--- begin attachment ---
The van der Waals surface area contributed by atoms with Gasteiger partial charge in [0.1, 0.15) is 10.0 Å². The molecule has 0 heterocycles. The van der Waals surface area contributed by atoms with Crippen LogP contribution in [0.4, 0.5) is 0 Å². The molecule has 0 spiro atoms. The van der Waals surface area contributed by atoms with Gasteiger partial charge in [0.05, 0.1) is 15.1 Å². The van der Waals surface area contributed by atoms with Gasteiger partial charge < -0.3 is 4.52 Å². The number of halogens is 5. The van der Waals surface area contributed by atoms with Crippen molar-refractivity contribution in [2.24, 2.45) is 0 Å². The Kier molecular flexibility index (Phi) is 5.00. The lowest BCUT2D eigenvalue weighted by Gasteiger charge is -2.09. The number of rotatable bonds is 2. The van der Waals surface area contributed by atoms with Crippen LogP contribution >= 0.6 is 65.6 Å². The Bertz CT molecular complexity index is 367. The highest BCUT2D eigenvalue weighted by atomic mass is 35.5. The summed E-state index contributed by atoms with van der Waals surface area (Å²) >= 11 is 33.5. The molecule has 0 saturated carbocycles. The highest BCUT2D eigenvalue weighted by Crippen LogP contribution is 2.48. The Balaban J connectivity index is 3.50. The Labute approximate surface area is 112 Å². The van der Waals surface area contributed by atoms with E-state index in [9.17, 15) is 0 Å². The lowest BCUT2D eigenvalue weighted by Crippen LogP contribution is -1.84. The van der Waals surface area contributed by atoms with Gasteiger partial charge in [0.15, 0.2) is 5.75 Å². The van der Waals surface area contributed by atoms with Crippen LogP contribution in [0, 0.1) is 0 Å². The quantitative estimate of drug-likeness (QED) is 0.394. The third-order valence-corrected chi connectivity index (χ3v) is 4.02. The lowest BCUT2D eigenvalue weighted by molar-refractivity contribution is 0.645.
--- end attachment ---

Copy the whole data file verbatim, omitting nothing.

The van der Waals surface area contributed by atoms with Gasteiger partial charge in [0.1, 0.15) is 10.0 Å². The molecule has 0 heterocycles. The van der Waals surface area contributed by atoms with Crippen LogP contribution in [0.4, 0.5) is 0 Å². The molecule has 0 spiro atoms. The van der Waals surface area contributed by atoms with Gasteiger partial charge in [0.05, 0.1) is 15.1 Å². The van der Waals surface area contributed by atoms with Gasteiger partial charge < -0.3 is 4.52 Å². The number of halogens is 5. The van der Waals surface area contributed by atoms with Crippen molar-refractivity contribution in [2.24, 2.45) is 0 Å². The Kier molecular flexibility index (Phi) is 5.00. The lowest BCUT2D eigenvalue weighted by Gasteiger charge is -2.09. The number of rotatable bonds is 2. The van der Waals surface area contributed by atoms with Crippen LogP contribution >= 0.6 is 65.6 Å². The Bertz CT molecular complexity index is 367. The highest BCUT2D eigenvalue weighted by atomic mass is 35.5. The summed E-state index contributed by atoms with van der Waals surface area (Å²) >= 11 is 33.5. The molecule has 0 saturated carbocycles. The highest BCUT2D eigenvalue weighted by Crippen LogP contribution is 2.48. The Balaban J connectivity index is 3.50. The Labute approximate surface area is 112 Å². The van der Waals surface area contributed by atoms with E-state index in [9.17, 15) is 0 Å². The lowest BCUT2D eigenvalue weighted by Crippen LogP contribution is -1.84. The van der Waals surface area contributed by atoms with Gasteiger partial charge in [0.15, 0.2) is 5.75 Å². The van der Waals surface area contributed by atoms with Crippen LogP contribution in [0, 0.1) is 0 Å². The quantitative estimate of drug-likeness (QED) is 0.394. The third-order valence-corrected chi connectivity index (χ3v) is 4.02. The lowest BCUT2D eigenvalue weighted by molar-refractivity contribution is 0.645.